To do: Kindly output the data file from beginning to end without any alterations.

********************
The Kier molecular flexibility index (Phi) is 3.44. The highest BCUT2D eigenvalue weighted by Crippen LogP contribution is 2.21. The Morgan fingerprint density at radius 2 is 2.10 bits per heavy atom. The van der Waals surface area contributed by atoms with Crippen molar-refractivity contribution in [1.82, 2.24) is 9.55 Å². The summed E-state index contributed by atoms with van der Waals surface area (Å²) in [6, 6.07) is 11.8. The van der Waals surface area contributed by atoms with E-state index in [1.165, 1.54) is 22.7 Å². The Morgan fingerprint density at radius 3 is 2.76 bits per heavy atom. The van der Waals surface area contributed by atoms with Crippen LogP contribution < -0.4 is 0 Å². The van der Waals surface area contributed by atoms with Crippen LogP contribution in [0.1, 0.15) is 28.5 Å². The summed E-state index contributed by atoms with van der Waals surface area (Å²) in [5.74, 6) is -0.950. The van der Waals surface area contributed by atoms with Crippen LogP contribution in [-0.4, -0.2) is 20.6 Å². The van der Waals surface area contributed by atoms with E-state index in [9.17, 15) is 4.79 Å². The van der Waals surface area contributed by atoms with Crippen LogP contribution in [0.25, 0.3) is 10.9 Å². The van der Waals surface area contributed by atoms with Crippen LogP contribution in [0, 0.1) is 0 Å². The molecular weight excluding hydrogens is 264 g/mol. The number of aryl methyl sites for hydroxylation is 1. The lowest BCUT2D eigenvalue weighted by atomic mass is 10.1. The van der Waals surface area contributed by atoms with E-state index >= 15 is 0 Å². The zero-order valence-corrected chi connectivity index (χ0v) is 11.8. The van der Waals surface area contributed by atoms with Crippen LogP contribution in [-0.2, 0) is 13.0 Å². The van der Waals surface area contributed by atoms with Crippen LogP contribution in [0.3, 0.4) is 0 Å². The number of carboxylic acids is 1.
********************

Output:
The Kier molecular flexibility index (Phi) is 3.44. The highest BCUT2D eigenvalue weighted by Crippen LogP contribution is 2.21. The Morgan fingerprint density at radius 2 is 2.10 bits per heavy atom. The van der Waals surface area contributed by atoms with Crippen molar-refractivity contribution in [1.82, 2.24) is 9.55 Å². The summed E-state index contributed by atoms with van der Waals surface area (Å²) in [6, 6.07) is 11.8. The van der Waals surface area contributed by atoms with E-state index in [1.165, 1.54) is 22.7 Å². The Morgan fingerprint density at radius 3 is 2.76 bits per heavy atom. The van der Waals surface area contributed by atoms with Crippen LogP contribution < -0.4 is 0 Å². The van der Waals surface area contributed by atoms with Crippen LogP contribution in [0.1, 0.15) is 28.5 Å². The summed E-state index contributed by atoms with van der Waals surface area (Å²) in [5.74, 6) is -0.950. The van der Waals surface area contributed by atoms with Crippen LogP contribution in [-0.4, -0.2) is 20.6 Å². The van der Waals surface area contributed by atoms with E-state index in [9.17, 15) is 4.79 Å². The van der Waals surface area contributed by atoms with Crippen LogP contribution in [0.25, 0.3) is 10.9 Å². The van der Waals surface area contributed by atoms with Crippen LogP contribution in [0, 0.1) is 0 Å². The molecular weight excluding hydrogens is 264 g/mol. The number of aryl methyl sites for hydroxylation is 1. The lowest BCUT2D eigenvalue weighted by atomic mass is 10.1. The van der Waals surface area contributed by atoms with E-state index >= 15 is 0 Å². The zero-order valence-corrected chi connectivity index (χ0v) is 11.8. The van der Waals surface area contributed by atoms with Crippen LogP contribution in [-0.2, 0) is 13.0 Å². The van der Waals surface area contributed by atoms with Crippen LogP contribution in [0.3, 0.4) is 0 Å². The number of carboxylic acids is 1.